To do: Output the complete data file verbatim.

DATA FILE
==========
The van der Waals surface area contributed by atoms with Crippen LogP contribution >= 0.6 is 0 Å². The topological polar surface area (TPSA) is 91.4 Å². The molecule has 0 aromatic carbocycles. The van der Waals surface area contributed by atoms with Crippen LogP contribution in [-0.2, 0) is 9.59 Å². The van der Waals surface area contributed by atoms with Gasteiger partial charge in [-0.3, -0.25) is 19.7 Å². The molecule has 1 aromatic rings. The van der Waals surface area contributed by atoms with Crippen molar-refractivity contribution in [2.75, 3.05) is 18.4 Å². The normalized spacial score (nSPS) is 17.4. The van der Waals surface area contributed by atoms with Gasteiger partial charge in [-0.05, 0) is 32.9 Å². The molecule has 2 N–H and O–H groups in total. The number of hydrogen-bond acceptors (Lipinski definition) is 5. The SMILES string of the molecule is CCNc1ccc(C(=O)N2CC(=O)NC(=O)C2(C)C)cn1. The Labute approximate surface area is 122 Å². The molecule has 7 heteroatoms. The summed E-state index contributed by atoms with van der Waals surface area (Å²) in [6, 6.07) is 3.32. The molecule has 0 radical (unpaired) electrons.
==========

The van der Waals surface area contributed by atoms with Crippen LogP contribution >= 0.6 is 0 Å². The topological polar surface area (TPSA) is 91.4 Å². The molecule has 0 aromatic carbocycles. The van der Waals surface area contributed by atoms with Crippen LogP contribution in [-0.2, 0) is 9.59 Å². The van der Waals surface area contributed by atoms with Gasteiger partial charge in [-0.3, -0.25) is 19.7 Å². The molecule has 1 aromatic rings. The van der Waals surface area contributed by atoms with Crippen molar-refractivity contribution in [2.75, 3.05) is 18.4 Å². The normalized spacial score (nSPS) is 17.4. The van der Waals surface area contributed by atoms with Gasteiger partial charge in [-0.05, 0) is 32.9 Å². The molecule has 2 N–H and O–H groups in total. The number of hydrogen-bond acceptors (Lipinski definition) is 5. The SMILES string of the molecule is CCNc1ccc(C(=O)N2CC(=O)NC(=O)C2(C)C)cn1. The Labute approximate surface area is 122 Å². The molecule has 7 heteroatoms. The summed E-state index contributed by atoms with van der Waals surface area (Å²) in [6, 6.07) is 3.32. The molecule has 0 radical (unpaired) electrons.